veriexec adds a new function to the exec-Path of the kernel, thus allowing
the kernel to check a cryptographic hash for a binary. With this feature, it is
almost impossible to run manipulated binaries like a rootkit or a trojan.
veriexec has been implemented on NetBSD 2.0 and is available in the
1.6-current developers branch. If you want to test it now, you have to
a current release with veriexec supported, as described in this
Either you use GENERIC_VERIEXEC or you add
#uncomment following 2 lines if you like verbose debugging
pseudo-device verifiedexec 1
to your kernel configuration and recompile a new Kernel and Userland.
If you boot into the new Kernel with veriexec enabled, you will receive warning
messages about inappropriate checksums, ignore them until your Userland has been
setup to support veriexec properly.
After installing the new Userland, you are required to create /dev/veriexec with cd /dev && ./MAKEDEV veriexec
If done so, you should now create a database containing the files and hashes,
using /usr/share/examples/veriexecctl/gen_sha1 as a helper skript.
The system will now generate a file called signatures, containing all
files and fingerprints. It is a good idea to move ./signatures to a
write-protected media, like a floppy or to encrypt or sign it with
e.g. PGP/GnuPGP, to ensure it's integrity.
Copy ./signatures to /etc/ and add
to /etc/rc.local to load the signatures into kernelmemory.
If you reboot now and raise the kernelsecuritylevel to 1, /netbsd warns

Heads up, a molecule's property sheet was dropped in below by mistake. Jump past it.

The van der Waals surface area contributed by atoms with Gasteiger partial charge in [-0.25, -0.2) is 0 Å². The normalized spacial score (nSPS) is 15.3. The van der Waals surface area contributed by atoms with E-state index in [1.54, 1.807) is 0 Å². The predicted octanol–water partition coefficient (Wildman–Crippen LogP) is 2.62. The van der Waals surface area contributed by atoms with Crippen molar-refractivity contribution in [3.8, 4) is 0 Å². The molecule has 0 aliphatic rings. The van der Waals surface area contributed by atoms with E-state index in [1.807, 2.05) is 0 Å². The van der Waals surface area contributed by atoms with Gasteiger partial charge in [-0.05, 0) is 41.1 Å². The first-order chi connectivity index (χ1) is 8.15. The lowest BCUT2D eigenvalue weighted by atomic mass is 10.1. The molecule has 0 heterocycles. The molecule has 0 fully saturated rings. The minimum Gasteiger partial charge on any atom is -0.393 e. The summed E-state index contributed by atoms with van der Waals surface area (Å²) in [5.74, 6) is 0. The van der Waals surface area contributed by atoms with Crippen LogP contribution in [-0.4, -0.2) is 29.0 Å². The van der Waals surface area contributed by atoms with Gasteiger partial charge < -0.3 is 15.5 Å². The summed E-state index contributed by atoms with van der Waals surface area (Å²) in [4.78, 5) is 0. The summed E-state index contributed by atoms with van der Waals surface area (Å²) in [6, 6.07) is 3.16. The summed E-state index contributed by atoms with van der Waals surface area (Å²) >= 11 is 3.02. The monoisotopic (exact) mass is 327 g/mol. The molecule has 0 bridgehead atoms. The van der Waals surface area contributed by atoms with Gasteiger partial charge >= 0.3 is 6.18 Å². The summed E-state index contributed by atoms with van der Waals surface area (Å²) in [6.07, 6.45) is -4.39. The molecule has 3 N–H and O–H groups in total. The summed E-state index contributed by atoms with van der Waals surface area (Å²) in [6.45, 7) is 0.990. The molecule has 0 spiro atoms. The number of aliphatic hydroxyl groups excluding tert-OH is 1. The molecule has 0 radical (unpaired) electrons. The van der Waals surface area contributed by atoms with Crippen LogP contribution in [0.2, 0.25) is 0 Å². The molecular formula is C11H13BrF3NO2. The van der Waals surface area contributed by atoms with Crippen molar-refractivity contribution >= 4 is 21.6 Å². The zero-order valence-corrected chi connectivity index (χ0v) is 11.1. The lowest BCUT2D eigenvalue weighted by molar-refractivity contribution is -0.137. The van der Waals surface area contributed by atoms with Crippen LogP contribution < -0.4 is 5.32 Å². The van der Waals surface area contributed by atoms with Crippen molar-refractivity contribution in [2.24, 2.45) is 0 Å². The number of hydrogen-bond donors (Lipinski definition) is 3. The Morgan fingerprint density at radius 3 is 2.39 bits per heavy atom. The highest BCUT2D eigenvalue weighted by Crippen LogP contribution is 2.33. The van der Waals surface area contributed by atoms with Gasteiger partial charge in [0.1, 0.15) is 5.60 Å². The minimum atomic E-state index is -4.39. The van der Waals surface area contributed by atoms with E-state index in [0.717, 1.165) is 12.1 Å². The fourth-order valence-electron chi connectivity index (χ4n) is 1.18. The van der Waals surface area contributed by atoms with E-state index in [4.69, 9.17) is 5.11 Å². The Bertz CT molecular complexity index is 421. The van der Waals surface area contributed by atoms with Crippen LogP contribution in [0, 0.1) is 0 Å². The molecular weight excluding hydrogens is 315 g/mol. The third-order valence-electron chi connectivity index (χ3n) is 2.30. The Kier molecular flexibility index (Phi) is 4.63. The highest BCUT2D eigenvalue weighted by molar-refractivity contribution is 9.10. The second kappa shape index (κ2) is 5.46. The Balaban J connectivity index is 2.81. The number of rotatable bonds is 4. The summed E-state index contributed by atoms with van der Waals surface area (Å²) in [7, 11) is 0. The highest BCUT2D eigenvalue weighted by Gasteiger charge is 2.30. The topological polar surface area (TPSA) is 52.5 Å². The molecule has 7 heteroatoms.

of not matching fingerprints for binaries, if you raise the level to 2 /netbsd will refuse to execute binaries with non-matching fingerprints.
Since you are required to use Kernelsecuritylevels, X won't run any longer
on your machine, since it uses memory mapping to /dev/mem to acces your videocard.
Kernel security levels have been introduced back in 4.4 to use file flags as a
mechanism to enhance security. Ususally the system is running at a level 1,
which can be checked with sysctl kern.securelevel, once the level has
been set in the bootup process using the securelevel option in /etc/rc.conf
you cannot lower the level anymore, but you are allowed to raise it to either 1 or 2.
In addition to using file flags, a kernel security level greater than 0 will
also deny any write-access to kernelmemory /dev/mem and /dev/kmem
so it is impossible to manipulate the signatures loaded into kmem,
but you are also required to reboot the machine to use new signatures e.g. after installing new binaries.